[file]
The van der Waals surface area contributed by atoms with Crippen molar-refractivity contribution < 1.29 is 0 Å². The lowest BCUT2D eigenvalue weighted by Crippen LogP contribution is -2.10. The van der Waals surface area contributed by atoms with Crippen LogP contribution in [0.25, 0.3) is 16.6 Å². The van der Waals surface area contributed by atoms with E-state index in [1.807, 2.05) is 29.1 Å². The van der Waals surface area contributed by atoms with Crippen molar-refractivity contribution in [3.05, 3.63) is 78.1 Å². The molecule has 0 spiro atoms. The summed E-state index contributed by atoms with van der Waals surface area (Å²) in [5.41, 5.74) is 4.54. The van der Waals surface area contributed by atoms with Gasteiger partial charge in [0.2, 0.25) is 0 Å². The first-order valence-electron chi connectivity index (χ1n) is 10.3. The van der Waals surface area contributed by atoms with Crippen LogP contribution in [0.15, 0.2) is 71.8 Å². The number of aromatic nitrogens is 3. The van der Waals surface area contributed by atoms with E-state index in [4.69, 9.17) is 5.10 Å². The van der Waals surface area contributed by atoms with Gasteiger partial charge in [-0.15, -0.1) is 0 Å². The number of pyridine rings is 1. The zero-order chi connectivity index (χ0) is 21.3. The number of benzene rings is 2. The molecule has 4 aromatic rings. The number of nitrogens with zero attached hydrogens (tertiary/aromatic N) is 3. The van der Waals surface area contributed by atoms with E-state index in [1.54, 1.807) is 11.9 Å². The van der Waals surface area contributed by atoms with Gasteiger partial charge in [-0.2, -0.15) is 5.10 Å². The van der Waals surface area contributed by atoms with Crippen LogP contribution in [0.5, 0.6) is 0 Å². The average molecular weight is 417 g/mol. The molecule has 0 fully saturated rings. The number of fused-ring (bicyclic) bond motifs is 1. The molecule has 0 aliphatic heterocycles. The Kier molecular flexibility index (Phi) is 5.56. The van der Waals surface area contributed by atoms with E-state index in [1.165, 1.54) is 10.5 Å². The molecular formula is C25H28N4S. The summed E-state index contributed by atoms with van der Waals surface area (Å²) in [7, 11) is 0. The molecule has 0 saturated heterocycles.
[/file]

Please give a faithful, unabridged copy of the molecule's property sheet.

The van der Waals surface area contributed by atoms with Crippen molar-refractivity contribution < 1.29 is 0 Å². The lowest BCUT2D eigenvalue weighted by Crippen LogP contribution is -2.10. The van der Waals surface area contributed by atoms with Crippen LogP contribution in [0.25, 0.3) is 16.6 Å². The van der Waals surface area contributed by atoms with E-state index in [1.807, 2.05) is 29.1 Å². The van der Waals surface area contributed by atoms with Crippen molar-refractivity contribution in [3.05, 3.63) is 78.1 Å². The molecule has 0 spiro atoms. The summed E-state index contributed by atoms with van der Waals surface area (Å²) in [5.41, 5.74) is 4.54. The van der Waals surface area contributed by atoms with Gasteiger partial charge in [0.2, 0.25) is 0 Å². The first-order valence-electron chi connectivity index (χ1n) is 10.3. The van der Waals surface area contributed by atoms with Crippen LogP contribution in [0.15, 0.2) is 71.8 Å². The number of aromatic nitrogens is 3. The van der Waals surface area contributed by atoms with E-state index in [4.69, 9.17) is 5.10 Å². The van der Waals surface area contributed by atoms with Gasteiger partial charge in [-0.15, -0.1) is 0 Å². The number of pyridine rings is 1. The zero-order chi connectivity index (χ0) is 21.3. The number of benzene rings is 2. The molecule has 4 aromatic rings. The number of nitrogens with zero attached hydrogens (tertiary/aromatic N) is 3. The van der Waals surface area contributed by atoms with E-state index in [1.54, 1.807) is 11.9 Å². The van der Waals surface area contributed by atoms with Gasteiger partial charge in [-0.2, -0.15) is 5.10 Å². The van der Waals surface area contributed by atoms with Crippen LogP contribution in [0.5, 0.6) is 0 Å². The average molecular weight is 417 g/mol. The molecule has 0 fully saturated rings. The number of fused-ring (bicyclic) bond motifs is 1. The molecule has 0 aliphatic heterocycles. The Kier molecular flexibility index (Phi) is 5.56. The van der Waals surface area contributed by atoms with E-state index in [1.165, 1.54) is 10.5 Å². The molecular formula is C25H28N4S. The summed E-state index contributed by atoms with van der Waals surface area (Å²) in [7, 11) is 0. The molecule has 0 saturated heterocycles.